I have just released a YUI Theater channel for Roku streaming players. The channel is a private channel, meaning that you cannot find it in the channel store on the player, however all you need to do to add the channel is visit the following link:
When you have confirmed that you want to add the channel, go over to your Roku box and go to the Channel Store. When the Channel Store has loaded, exit back to the main channel view and you will see the YUI Theater channel. This will allow you to stream all of the available YUI Theater videos in the comfort of your family room, den, bedroom, or wherever you use your Roku!
This really was an opportunity for me to see what is involved in building a Roku channel. After reading a post on the Yahoo! User Interface Blog about the availability of the videos on the Boxee platform, I had been thinking about doing something similar on Roku. I finally had a few spare hours to play around with it this past weekend, and this is the result.
I hope this provides value to those of you who are YUI users. If you have any feedback, please let me know.
After a long bout of inactivity, I have decided to revisit my blog, and, as part of that process, update from the aging version of Movable Type that is used to manage my existing content to WordPress.
I am still in the midst of figuring out how to move my old posts across from there into WordPress, but, from this point onwards, I will be posting here instead.
Update: Courtesy of the nice Import plug-in for WordPress, I have been able to pull in all my old content. Great stuff!
Not the most interesting blog posting title, is it?
Anyway, the reason for the aforementioned title is that I just upgraded at work to a new laptop, a Lenovo (nee IBM) Thinkpad. One of the issues I hit while setting it up is that the ThinkVantage System Update utility repeatedly failed to work, reporting ‘Unable to connect to package content server.’
After a quick install and run of Ethereal, the culprit turned out to be the System Update utility, which attempts to download package information from a remote server on port 7618. Our firewall here at work is pretty restrictive when it comes to outbound access on non-standard ports, and therefore it was blocking access to the remote package server, resulting in the error. A tweak of the firewall rules by our local friendly firewall administrator, and I was in business. The laptop is now happily downloading updates as I type.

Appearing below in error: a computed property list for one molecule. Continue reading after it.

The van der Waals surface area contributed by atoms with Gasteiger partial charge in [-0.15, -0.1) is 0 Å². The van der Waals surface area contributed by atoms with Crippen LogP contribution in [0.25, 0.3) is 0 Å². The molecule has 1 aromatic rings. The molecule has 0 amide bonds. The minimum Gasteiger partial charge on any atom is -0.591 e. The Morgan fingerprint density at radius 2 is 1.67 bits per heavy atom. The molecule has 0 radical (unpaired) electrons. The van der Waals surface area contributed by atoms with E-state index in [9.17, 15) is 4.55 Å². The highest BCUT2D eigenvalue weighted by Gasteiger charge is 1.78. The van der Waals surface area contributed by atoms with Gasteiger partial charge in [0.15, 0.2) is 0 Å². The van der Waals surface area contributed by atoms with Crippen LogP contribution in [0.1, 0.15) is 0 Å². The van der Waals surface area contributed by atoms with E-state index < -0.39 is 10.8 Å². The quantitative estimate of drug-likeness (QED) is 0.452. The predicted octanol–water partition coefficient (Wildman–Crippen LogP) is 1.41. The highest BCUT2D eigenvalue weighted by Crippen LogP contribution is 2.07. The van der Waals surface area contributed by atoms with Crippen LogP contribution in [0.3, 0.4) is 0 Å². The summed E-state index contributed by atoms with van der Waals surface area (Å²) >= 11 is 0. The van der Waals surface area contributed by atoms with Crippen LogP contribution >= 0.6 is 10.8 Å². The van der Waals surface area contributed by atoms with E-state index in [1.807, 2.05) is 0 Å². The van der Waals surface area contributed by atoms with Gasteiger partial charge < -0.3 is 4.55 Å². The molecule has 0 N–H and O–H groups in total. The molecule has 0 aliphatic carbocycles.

I have yet to really get to grips with the new machine, but is definitely a big step up from my previous laptop, a Compaq Evo 1GHz, and I am looking forward to a speedier work environment!
The summer has flown past, vacations have gone, and now it is time to get back down to some serious business. Started a new project on Monday, and it looks like I will be spending some quality time out here in San Jose – certainly a change from sunny New Jersey!
Hopefully I will be able to squeeze in a Mobile Monday or two while I am out here – it has been a few years since I was heavily involved in the mobile space, and I am interested to find out what has developed since that time. Aside from that, with the little spare time that I will have available, I intend to catch up with a few people based over in the Valley. If you’re around the area, and want to grab a cup of coffee one weekday evening and talk technology, just drop me an email.
With the recent talk about feed subscribing, I realized that quickSub was long overdue a new release. So, at long last, quickSub 0.3.5 is now available. The most prominent change is the addition of FeedDemon to the list of newsreaders – this has certainly been the most-requested modification since the last release.
Caller ID has been compromised. No longer do you have the assurance that the number displayed on your ringing telephone actually represents the person on the other end of the line.